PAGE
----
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BACKGROUND: Prospective, monthly diaries are recommended for collecting falls data but are burdensome and expensive. OBJECTIVE: To compare characteristics of fallers and estimates of fall rates by method of data collection. DESIGN: and Setting: A methodology study nested within a large cluster RCT. We randomised 9803 older adults from 63 general practices across England to receive one of three fall prevention interventions. Participants provided a retrospective report of falls in postal questionnaires mailed every four months. A separate randomisation allocated participants to receive prospective monthly falls diaries for one simultaneous four month period. RESULTS: Falls diaries were returned by 7762/9375 (83%); of which 6306/9375 (67%) participants reported the same number of falls on both data sources. Diary non-responders were older and had poorer levels of physical and mental health. Analysis of time-points where both data sources were available showed the falls rate on diaries was consistently higher than on the questionnaire (mean rate: 0.16 v 0.12 falls per person month observation). Diary allocation was associated with a higher rate of withdrawal from the main trial. CONCLUSIONS: Diary completion was associated with sample attrition. We found on average a 32% difference in falls rates between the two data sources. Retrospective and prospective falls data are not consistently reported when collected simultaneously.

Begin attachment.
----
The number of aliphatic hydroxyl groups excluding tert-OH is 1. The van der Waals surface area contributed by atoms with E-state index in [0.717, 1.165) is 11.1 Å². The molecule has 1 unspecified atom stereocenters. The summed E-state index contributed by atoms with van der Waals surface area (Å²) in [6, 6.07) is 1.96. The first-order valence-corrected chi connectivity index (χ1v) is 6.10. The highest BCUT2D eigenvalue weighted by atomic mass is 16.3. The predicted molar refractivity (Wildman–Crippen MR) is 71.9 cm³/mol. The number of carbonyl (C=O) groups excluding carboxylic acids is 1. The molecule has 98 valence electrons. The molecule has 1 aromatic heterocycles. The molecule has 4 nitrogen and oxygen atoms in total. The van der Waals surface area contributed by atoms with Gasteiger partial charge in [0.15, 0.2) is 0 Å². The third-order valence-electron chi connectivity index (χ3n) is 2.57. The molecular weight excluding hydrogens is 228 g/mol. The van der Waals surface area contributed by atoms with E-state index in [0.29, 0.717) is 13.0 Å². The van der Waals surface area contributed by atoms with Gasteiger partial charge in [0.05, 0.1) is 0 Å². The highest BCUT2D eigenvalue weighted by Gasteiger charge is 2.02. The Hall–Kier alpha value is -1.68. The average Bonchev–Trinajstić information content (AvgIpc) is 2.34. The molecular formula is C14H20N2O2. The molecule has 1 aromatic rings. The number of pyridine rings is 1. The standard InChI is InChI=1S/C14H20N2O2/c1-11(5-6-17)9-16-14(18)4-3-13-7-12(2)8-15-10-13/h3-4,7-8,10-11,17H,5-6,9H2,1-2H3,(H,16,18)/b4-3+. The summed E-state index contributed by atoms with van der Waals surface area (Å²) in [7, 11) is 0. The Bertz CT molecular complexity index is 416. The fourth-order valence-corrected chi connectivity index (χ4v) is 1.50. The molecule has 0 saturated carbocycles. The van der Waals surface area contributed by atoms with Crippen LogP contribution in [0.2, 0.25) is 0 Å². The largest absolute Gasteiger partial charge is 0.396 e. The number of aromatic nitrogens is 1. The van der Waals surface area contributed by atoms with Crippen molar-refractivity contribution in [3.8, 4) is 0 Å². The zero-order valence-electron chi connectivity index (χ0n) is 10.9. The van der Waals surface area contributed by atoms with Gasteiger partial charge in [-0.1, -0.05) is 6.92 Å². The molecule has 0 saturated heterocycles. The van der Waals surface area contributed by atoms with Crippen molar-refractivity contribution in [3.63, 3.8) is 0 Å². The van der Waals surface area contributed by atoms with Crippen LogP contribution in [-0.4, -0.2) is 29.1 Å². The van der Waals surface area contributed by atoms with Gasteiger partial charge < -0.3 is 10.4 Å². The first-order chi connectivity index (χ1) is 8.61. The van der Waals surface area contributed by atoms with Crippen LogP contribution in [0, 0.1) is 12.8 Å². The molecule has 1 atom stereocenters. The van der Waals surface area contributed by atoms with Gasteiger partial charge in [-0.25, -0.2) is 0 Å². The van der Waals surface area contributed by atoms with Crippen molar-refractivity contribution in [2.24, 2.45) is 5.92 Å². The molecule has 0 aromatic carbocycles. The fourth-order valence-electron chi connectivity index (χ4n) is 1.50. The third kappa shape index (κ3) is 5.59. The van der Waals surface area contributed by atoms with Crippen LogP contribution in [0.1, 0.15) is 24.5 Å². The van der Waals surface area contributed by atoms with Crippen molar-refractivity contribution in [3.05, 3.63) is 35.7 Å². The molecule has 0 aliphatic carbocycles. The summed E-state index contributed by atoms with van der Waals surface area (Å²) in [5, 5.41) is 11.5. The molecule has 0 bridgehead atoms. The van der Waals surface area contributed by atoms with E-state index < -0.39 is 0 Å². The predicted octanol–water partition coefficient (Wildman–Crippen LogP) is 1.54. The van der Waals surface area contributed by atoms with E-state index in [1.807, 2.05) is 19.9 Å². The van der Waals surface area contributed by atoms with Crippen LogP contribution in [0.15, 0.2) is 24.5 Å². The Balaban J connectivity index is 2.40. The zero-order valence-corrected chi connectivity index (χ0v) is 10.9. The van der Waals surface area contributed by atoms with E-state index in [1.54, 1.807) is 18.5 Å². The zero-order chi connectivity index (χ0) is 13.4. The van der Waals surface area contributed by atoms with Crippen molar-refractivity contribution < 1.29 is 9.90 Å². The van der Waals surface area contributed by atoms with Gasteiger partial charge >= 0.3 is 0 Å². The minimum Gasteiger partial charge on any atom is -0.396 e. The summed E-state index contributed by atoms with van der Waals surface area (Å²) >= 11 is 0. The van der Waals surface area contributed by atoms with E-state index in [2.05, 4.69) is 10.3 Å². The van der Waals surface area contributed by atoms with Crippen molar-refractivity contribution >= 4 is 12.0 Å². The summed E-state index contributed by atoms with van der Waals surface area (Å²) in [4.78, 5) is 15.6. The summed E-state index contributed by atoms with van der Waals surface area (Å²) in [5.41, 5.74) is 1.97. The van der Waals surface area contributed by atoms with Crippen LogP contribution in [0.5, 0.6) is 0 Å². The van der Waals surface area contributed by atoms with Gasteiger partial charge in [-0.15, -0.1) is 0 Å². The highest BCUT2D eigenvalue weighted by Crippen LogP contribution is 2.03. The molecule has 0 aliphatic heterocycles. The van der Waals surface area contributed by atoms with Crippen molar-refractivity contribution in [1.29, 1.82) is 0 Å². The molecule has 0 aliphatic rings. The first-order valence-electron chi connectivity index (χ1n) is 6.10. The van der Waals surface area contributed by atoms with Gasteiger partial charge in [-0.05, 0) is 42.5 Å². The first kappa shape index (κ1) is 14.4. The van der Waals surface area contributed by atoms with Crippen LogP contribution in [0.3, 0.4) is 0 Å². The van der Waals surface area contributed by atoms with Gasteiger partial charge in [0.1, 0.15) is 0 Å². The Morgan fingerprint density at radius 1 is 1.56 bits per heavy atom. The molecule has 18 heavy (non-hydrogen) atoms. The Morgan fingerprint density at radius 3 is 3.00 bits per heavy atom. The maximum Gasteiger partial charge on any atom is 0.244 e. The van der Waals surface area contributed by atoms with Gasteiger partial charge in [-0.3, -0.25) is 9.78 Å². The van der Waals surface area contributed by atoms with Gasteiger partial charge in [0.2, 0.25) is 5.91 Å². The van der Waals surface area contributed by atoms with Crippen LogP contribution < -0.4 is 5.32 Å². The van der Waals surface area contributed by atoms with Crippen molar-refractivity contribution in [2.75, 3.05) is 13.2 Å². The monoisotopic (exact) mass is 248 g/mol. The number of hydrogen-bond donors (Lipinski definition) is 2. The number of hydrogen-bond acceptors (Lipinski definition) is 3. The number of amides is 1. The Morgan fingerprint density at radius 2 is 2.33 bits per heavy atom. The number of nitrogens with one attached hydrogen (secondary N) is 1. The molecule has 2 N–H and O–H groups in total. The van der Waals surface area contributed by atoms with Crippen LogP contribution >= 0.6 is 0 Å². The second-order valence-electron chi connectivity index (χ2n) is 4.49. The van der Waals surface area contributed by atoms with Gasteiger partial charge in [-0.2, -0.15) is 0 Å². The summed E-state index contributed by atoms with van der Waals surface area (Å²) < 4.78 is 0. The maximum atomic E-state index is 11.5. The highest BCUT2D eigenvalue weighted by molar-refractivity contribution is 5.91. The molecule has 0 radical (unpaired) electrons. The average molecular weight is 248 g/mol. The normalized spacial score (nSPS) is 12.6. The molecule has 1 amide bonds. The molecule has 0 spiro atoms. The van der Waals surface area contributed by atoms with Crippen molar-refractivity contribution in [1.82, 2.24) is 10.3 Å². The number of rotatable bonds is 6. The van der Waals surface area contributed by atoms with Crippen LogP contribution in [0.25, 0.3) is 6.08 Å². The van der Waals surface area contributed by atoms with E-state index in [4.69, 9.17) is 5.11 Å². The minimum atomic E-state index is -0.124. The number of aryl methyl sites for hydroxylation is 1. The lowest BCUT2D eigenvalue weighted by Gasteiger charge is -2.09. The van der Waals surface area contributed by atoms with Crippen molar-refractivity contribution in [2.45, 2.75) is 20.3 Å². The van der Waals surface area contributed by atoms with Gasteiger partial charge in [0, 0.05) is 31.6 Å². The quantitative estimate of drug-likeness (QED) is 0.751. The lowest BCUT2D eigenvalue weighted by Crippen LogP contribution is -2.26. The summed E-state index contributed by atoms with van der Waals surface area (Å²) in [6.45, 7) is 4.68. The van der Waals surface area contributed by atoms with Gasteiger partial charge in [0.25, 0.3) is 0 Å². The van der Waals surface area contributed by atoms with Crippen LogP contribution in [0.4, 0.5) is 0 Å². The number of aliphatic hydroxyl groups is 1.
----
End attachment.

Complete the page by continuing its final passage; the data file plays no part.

Original publication

DOI

10.1016/j.jclinepi.2018.09.006

Type

Journal article

Journal

J Clin Epidemiol

Publication Date

25/09/2018

Keywords

Clinical trials, Data quality, Falls, Older adults, SWAT, Statistical analysis, Word count: 210